Our parish holds a communal penance service the Wednesday before Holy Week. This is one of only two days a year when a person may have to stand in line to confess. As I entered the church for the service this year, I was greeted by firefighters who were evacuating the building. Someone had struck an underground natural gas line in the block next to the church causing a leak. I decided to go inside anyway. Five priests and about a dozen would-be penitents were chatting in the vestibule. Our pastor offered a communal absolution and told us the service was canceled. We all left at that point, and the service was not rescheduled. I suspect a natural gas leak is not sufficient reason to extend a communal absolution. Despite the slight risk of a small explosion half a block away, I don’t think any of us were in immediate danger of death.

Another opportunity to stress the importance of sacramentary confession came and went on Divine Mercy Sunday, the Sunday after Easter. On August 3, 2002 came the announcement from the Apostolic Penitentiary that a plenary indulgence would be granted on Divine Mercy Sunday under the usual conditions of sacramental confession, Eucharistic Communion and prayer for the intentions of the Holy Father and a few other simple stipulations.

In addition, the Apostolic decree requires that parish priests "should inform the faithful in the most suitable way of the Church's salutary provision. They should promptly and generously be willing to hear their confessions. On Divine Mercy Sunday, after celebrating Mass or Vespers, or during devotions in honor of Divine Mercy, with the dignity that is in accord with the rite, they should lead the recitation of the prayers that have been given above. Finally, since ‘Blessed are the merciful, for they shall obtain mercy' (Mt 5,7), when they instruct their people, priests should gently encourage the faithful to practice works of charity or mercy as often as they can, following the example of, and in obeying the commandment of Jesus Christ, as is listed for the second general concession of indulgence in the Enchiridion Indulgentiarum. (

Indulgence has apparently become a taboo word in some catholic circles. Just because indulgences have been misunderstood and often criticized by Catholics and non-catholics alike, some priests treat them as though they no longer exist. The Church, through the power of the keys, has the authority to remit the temporal punishment due to sin. This is a wonderful gift that Our Lord, in His Divine Mercy, has given us. What does it say to us when the parish priest makes no mention of this opportunity? Does he not believe in the authority of the Church to grant indulgences? Does he not believe in the necessity of purgation? Is he lazy? Is he unaware? Doesn't he care? Silence can speak volumes.

What a great teaching opportunity to explain indulgences and temporal punishment, the importance of dying in a state of grace and the power of confession! On the third Sunday of Easter, the week after Divine Mercy Sunday, we hear Our Lord telling Peter to feed his sheep. It is the responsibility of our priests, acting in the person of Christ in union with the successors to Peter, to nourish us, not only in the Eucharistic sense, but by instructing us on the path to salvation.

Tuesday, March 27, 2007

Catholic Democrat – an Othodoxymoron

I live in a blue county in a red state. The local population is so strongly entrenched in the Democratic Party that county Republicans rarely field a slate. Our city and county officials are generally determined in the primary. We have some very qualified Republicans who would make great leaders, but they feel running for office would be an exercise in futility.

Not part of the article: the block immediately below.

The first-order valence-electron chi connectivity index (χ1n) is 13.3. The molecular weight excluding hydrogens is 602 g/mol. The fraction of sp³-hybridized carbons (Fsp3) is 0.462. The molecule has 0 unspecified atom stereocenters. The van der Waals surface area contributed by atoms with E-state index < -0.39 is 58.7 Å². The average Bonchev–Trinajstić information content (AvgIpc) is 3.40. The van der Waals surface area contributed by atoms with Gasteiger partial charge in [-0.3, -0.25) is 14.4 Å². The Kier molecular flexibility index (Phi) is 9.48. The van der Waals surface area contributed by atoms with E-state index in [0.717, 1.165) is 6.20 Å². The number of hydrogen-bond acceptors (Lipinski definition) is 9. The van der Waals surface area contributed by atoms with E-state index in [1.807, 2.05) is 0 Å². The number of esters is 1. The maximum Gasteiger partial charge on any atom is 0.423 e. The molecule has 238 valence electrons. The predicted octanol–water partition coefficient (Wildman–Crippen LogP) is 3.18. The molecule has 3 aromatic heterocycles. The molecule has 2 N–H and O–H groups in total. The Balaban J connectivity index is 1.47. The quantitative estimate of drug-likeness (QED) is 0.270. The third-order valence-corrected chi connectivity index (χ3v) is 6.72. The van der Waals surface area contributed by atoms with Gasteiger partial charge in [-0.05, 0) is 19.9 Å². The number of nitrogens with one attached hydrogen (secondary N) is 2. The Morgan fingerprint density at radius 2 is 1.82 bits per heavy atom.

The County Democratic Chairman is a member of our Catholic parish. He is very active in the church as a Lector and Extraordinary Minister of Holy Communion. This is not unusual. Catholics have historically been Democrats. The only Catholic President was a Democrat, but much has changed since JFK was elected in 1960. Back then, nobody had heard of Roe v. Wade, or embryonic stem cell research, or legal same-sex marriage. Now, the Democratic Party, at least on the national level, stands in support of all these issues. How can an orthodox Catholic remain a member of today’s Democratic Party?

There was a time in my life I probably would have considered myself a Democrat. I actually voted for George McGovern the first time I was eligible to vote. I thought the Democratic Party cared more for the little guy. As I got a little older, I called myself an independent, disavowing allegiance to either party. I thought it was possible and even desirable to stay in the middle of the road.

I heard somebody say if you’re not a liberal when you’re twenty, you have no heart, and if you’re not a conservative when you’re forty, you have no brain. I guess, in my experience, it is true! Today, I immediately look for a candidate’s stand on abortion before I ever even consider lending my support. Being wrong on that one important issue speaks volumes about that candidate’s moral character, and if the moral character is lacking, so is the basic foundation necessary for making responsible God-centered decisions in other areas. As we approach another presidential election next year, all of the Democratic hopefuls are pro-choice. So much for caring for the little guy. Even the currently leading Republican thinks a woman should have the right to kill her unborn baby.

I realize that abortion, embryonic stem cell research, and same-sex marriage are not likely to come up at the town council meeting. One can certainly be a good Catholic and still serve the Democratic Party on the local level, but doing so has repercussions. The radical platform of the Democratic Party could not stand without support from the grass-roots level. Those Democrats who make policy on the national level have to be elected. When Catholics actively support the Democratic Party even locally, it adds legitimacy to the national stand on abortion rights and other positions diametrically opposed to Catholic teaching.